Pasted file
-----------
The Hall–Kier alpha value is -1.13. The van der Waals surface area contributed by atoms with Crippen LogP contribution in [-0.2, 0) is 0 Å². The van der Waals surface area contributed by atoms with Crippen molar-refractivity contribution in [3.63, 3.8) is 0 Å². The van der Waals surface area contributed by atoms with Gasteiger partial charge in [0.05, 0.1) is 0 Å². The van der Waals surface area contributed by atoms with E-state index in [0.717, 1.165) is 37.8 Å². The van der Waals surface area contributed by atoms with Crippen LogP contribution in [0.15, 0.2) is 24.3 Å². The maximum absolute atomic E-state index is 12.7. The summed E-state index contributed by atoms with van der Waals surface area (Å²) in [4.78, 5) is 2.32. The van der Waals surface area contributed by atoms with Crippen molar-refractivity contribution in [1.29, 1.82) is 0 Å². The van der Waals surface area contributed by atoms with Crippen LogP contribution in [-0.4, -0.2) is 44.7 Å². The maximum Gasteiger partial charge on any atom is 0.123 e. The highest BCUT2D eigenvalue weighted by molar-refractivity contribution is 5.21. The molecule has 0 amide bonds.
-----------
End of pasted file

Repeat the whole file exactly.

The Hall–Kier alpha value is -1.13. The van der Waals surface area contributed by atoms with Crippen LogP contribution in [-0.2, 0) is 0 Å². The van der Waals surface area contributed by atoms with Crippen molar-refractivity contribution in [3.63, 3.8) is 0 Å². The van der Waals surface area contributed by atoms with Gasteiger partial charge in [0.05, 0.1) is 0 Å². The van der Waals surface area contributed by atoms with E-state index in [0.717, 1.165) is 37.8 Å². The van der Waals surface area contributed by atoms with Crippen LogP contribution in [0.15, 0.2) is 24.3 Å². The maximum absolute atomic E-state index is 12.7. The summed E-state index contributed by atoms with van der Waals surface area (Å²) in [4.78, 5) is 2.32. The van der Waals surface area contributed by atoms with Crippen molar-refractivity contribution in [1.29, 1.82) is 0 Å². The van der Waals surface area contributed by atoms with Crippen LogP contribution in [-0.4, -0.2) is 44.7 Å². The maximum Gasteiger partial charge on any atom is 0.123 e. The highest BCUT2D eigenvalue weighted by molar-refractivity contribution is 5.21. The molecule has 0 amide bonds.